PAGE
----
Thursday, April 14, 2011

Teachable Moments

or How a Conversation About Tall Mountains Turned Into a Lesson on Derivatives

I usually only share the good stuff and I think this qualifies.

I have an interesting group 3rd period. It's a geometry/exploratory math class and the kids in there are very curious. About everything. Today they were arguing about the world's tallest mountain and what considerations are used to determine height.

One student went to Wikipedia and pulled up this page and the highlighted graphic got us talking about relative maximum and minimum.

So I sketch a run-of-the-mill cubic function on the board and I ask what the maximum and minimum are.

"It goes on forever in both directions, Mr. Cox."

"Is it increasing or decreasing?"

"It goes up, then down, them up again."

"Ok, so what do these two points have in common?"
*pointing to relative max and min*


We talked about why the points were considered relative in terms of being a maximum or minimum and discussed how right before the relative max, the function is increasing. Right after the max it's decreasing.

They quickly connected their understanding of slope to the increasing or decreasing nature of the function. Then I pointed to the relative maximum and minimum and asked:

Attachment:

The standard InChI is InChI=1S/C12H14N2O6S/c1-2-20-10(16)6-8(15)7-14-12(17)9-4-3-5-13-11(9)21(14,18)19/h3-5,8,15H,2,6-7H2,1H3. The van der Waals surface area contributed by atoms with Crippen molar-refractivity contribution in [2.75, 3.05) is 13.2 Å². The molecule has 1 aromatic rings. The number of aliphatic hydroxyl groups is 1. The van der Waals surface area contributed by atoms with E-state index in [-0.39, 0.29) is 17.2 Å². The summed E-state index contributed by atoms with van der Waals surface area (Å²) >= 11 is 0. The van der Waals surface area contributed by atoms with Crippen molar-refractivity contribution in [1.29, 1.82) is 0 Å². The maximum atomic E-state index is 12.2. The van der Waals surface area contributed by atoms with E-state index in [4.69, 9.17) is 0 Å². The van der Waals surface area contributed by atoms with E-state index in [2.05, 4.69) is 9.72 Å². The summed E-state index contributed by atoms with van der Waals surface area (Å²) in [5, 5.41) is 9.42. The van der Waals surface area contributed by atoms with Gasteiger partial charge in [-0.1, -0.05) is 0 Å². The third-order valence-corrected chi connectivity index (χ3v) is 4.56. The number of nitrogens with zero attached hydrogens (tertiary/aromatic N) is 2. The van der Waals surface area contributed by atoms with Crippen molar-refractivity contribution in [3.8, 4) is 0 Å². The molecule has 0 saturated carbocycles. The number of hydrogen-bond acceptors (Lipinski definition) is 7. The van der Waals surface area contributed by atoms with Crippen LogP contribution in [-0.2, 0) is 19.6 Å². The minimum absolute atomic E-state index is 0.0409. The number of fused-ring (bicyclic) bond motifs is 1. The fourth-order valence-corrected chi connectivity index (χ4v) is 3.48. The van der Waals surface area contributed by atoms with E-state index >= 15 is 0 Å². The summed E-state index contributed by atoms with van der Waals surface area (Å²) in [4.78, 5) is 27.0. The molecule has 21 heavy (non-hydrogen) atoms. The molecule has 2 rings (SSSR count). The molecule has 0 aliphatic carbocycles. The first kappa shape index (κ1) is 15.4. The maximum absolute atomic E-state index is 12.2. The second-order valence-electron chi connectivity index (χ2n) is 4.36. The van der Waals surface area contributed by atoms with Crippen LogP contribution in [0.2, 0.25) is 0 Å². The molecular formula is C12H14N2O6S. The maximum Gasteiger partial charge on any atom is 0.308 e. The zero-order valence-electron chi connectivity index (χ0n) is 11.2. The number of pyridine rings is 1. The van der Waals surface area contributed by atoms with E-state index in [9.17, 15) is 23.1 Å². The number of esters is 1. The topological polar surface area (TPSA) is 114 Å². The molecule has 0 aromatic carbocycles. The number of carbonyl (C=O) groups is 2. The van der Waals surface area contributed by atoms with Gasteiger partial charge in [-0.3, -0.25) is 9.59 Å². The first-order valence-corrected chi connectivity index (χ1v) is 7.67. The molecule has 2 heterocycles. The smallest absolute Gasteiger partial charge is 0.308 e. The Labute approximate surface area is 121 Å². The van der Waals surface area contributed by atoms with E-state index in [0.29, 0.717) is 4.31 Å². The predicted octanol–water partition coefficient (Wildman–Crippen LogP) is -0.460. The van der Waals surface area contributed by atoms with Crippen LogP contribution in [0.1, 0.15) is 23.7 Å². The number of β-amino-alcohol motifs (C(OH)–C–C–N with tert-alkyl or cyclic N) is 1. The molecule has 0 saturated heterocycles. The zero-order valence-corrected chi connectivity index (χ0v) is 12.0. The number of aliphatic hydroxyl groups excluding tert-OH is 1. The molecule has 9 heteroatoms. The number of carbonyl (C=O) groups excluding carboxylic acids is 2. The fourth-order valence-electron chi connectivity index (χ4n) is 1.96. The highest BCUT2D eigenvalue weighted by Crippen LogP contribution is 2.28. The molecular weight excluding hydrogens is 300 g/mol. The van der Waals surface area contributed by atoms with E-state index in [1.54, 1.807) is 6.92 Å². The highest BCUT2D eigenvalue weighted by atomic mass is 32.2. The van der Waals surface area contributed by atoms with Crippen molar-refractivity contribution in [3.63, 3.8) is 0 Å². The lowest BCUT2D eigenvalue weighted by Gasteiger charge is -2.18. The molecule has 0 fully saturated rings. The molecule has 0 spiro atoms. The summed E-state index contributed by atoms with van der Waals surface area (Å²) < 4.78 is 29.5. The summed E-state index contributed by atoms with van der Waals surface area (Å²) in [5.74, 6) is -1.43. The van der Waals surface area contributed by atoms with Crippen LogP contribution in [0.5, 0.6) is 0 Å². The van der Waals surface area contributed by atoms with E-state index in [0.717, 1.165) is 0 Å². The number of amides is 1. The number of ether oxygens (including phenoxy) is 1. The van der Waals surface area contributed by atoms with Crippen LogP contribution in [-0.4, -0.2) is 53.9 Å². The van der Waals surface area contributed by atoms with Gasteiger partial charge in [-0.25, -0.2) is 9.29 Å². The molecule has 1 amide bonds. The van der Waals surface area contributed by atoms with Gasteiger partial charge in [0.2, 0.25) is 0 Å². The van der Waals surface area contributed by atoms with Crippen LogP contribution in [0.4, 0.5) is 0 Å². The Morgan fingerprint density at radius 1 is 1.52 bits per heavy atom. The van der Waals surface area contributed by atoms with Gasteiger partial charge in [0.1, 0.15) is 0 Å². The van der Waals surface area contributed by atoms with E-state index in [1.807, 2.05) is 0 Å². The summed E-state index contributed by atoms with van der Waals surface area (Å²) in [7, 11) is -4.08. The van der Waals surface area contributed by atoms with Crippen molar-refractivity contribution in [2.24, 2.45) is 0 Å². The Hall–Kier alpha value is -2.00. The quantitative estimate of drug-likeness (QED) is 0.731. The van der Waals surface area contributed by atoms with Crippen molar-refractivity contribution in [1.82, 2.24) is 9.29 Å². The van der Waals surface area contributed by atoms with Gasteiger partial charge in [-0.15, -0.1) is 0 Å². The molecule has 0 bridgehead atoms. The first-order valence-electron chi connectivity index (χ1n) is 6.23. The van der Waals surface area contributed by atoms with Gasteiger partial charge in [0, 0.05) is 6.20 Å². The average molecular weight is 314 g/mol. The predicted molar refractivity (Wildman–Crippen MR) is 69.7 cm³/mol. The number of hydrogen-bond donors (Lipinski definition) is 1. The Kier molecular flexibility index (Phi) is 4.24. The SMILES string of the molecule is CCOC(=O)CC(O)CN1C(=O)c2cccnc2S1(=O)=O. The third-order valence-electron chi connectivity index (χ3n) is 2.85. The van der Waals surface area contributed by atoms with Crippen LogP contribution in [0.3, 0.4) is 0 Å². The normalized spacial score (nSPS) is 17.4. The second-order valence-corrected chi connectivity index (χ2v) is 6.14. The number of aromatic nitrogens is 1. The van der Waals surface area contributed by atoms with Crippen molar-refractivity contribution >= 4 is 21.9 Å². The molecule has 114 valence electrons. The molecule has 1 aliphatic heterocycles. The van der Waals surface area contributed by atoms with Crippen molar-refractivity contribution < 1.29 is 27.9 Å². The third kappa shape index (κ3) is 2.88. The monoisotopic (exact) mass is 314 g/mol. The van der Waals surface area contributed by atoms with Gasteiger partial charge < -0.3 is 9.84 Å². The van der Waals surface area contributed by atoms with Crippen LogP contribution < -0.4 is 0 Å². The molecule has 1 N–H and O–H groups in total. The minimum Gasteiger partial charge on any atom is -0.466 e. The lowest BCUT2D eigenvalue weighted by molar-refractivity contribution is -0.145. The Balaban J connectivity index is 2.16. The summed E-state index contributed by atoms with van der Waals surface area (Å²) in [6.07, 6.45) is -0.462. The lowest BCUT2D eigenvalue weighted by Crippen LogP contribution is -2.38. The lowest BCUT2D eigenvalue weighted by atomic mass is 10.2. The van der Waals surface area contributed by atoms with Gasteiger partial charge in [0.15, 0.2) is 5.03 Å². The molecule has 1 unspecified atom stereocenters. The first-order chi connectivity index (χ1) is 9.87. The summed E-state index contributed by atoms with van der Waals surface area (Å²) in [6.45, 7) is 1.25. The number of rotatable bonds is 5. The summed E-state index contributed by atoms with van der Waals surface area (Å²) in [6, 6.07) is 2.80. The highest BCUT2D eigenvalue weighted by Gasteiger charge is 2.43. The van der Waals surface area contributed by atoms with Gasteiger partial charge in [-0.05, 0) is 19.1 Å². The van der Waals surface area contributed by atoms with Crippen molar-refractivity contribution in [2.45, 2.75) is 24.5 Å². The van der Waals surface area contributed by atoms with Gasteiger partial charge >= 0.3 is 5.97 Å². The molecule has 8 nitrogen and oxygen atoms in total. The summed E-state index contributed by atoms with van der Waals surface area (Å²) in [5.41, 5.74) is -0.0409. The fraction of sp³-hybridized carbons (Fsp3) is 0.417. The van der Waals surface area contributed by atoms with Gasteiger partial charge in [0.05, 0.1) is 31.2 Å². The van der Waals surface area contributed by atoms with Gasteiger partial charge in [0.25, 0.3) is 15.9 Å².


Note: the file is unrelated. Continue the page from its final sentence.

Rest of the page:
"So what's the slope here?"


"And, so what do they have in common?"

"Zero! The slope is zero at both points."

"How do you think we can figure the slope at different points on the graph?"

This time I sketched y = x2 and we talked about how we need two points to determine a slope.

"Would we be more accurate if the points are far apart or close together?"


"How close is close enough?"

It wasn't long before we had it.

4th quarter projects should be interesting.

- Posted using BlogPress from my iPad


Anne said...

seriously??? seriously!

Frank Noschese said...

While that's really cool, it's really inefficient. And what there the other students' doing while you were talking with those three? You should have given your students this: so they could compute derivatives using the exponenet rule like a bouss.

Jason Buell said...


I can't even process this.


It cracks me up that you'd that link. I dub that "kahnrolling"

Sue VanHattum said...

Way cool. You know you love math when you find yourself getting the most unlikely audience to ask questions about calculus.

Prof. Wright said...

What a wonderful coincidence. I have been intensely wondering lately why the simple and elegant idea of differentiation isn't introduced in algebra, instead of waiting for the poor students to climb a mountain of tedious and mostly unnecessary "prerequisites" on the way to calculus.

David Cox said...

@ Sue
These kids are very curious. It just kind of happens.

@Prof. Wright
I agree. I don't think I truly understood a derivative as a slope until I finished my calculus series.